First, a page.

An 18-year-old boxer has won his High Court challenge against a decision to drop him from the panel for the European Youth Championships which take place in Dublin next week.
Michael O’Reilly had claimed he was unfairly dropped from a training camp and the panel after an incident of indiscipline earlier this month.
Mr Justice John Cooke said it goes without saying that an amateur sportsman has no legal right to a place on a team.
But he said that under its own rules the officer board of the amateur boxing association had no power to dismiss Michael O' Reilly from the selection panel for next week's European championships.
This afternoon, he secured two injunctions preventing the Central Council of the Irish Amateur Boxing Association from confirming the decision to drop him from the panel.
The council must also disregard the decision when it meets tomorrow to finalise the team.
The ruling means the Central Council may still consider him as a potential team member instead of simply ratifying another welterweight boxer, Christy Joyce, who was nominated by the youth coach.
Mr Justice John Cooke said the officer board of the IABA had arguably acted beyond its powers in deciding to remove Mr O’Reilly from the panel after his coach reported him for indiscipline.
However the judge refused an application by the boxer to order a ‘box-off’ to determine who should represent Ireland at welterweight level.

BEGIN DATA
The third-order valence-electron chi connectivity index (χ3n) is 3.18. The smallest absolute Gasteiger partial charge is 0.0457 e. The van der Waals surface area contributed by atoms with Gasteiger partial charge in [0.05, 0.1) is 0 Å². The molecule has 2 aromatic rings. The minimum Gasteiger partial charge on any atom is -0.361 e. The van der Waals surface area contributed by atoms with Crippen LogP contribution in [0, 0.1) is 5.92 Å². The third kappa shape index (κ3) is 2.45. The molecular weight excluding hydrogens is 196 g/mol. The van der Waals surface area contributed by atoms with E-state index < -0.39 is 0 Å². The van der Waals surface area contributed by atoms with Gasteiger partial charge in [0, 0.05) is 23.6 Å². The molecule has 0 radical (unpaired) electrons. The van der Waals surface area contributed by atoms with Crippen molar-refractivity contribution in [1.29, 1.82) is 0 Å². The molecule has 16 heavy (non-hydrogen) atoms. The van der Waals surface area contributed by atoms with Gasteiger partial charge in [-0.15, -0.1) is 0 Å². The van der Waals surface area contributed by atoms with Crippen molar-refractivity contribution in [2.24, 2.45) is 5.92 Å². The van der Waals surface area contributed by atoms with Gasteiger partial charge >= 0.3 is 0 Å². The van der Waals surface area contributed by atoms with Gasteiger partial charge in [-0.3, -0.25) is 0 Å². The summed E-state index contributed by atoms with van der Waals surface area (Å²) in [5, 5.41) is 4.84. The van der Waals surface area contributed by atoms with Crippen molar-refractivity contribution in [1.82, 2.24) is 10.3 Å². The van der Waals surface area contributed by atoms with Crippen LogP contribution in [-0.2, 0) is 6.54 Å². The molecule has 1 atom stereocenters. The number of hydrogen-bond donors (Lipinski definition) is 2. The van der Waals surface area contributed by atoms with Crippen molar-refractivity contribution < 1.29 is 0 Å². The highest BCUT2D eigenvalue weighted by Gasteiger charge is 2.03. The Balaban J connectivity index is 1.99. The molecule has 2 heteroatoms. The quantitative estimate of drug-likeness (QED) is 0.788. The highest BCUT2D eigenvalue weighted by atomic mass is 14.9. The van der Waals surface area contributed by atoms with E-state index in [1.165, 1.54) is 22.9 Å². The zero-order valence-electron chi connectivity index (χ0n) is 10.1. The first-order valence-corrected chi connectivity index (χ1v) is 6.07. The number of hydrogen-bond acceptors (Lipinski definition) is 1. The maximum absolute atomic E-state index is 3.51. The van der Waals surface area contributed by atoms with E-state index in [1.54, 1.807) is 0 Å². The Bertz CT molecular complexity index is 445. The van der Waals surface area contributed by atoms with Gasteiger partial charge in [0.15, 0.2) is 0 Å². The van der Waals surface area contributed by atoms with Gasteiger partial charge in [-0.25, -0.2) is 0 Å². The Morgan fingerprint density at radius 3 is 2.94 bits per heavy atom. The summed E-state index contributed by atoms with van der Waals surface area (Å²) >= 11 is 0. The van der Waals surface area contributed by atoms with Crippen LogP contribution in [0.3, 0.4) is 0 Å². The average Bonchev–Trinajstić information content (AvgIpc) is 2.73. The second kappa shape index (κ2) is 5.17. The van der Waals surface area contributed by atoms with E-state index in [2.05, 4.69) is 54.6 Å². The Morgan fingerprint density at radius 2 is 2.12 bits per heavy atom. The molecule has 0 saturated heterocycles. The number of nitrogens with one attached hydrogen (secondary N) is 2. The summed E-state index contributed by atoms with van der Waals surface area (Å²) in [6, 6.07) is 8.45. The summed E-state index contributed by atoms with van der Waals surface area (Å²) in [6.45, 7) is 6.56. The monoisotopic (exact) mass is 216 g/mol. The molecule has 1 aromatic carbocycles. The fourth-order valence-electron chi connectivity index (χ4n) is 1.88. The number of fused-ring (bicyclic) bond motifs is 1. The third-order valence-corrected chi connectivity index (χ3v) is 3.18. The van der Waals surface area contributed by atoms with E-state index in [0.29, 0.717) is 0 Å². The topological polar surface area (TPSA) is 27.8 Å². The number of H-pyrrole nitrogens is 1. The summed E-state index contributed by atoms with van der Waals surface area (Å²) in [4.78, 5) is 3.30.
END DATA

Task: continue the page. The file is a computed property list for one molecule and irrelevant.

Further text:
Michael O’Reilly claimed he was denied fair procedures when a decision was taken to remove him from the panel and nominate another boxer for the welterweight slot on the team.
It followed an incident in which he left the training camp to have his car repaired after it was damaged when he allowed a younger boxer to drive it in a car park.
His lawyers claimed the decision jeopardised his annual €5,000 grant from the Irish Sports Council and could affect his chance to compete in the Olympics.
The IABA denied the decision was made as part of a formal disciplinary process and was instead a performance decision made by a coach which was related to conduct during a training camp.
Lawyers for the IABA told the court it would be inconceivable that such coaching decisions in amateur organisations would be subject to legal scrutiny. They said he had not been suspended or expelled and his career and good name were not affected.
Since his exclusion from the youth training camp, he had competed at senior level and won a silver medal, the court heard.
However the judge said while the issue of team selection was not one for the courts to decide, it appeared the officer board of the IABA had acted beyond its powers in deciding to exclude Mr O’Reilly from the panel after his coach had reported him for absenting himself from the training camp.
The judge said it appeared at no point had Mr O’Reilly been warned that this sanction was being considered when he absented himself from the camp.
Mr Justice Cooke said it was unfortunate that the matter could not have been resolved internally. He said it ‘goes without saying that in any amateur voluntary organisation no member has any legal right to be chosen for membership of a particular squad or team.’
However the sanction of removing Mr O Reilly from the squad was a serious one for him and it appeared the officer board had no power to do so as team selection was a matter for the Central Council.
The Central Council should now be ‘entirely free’ to choose its team having regard to all matters it considers relevant, the judge said.
This may include the incident of indiscipline but not the decision by the officer board to drop Mr O Reilly from the panel, he said.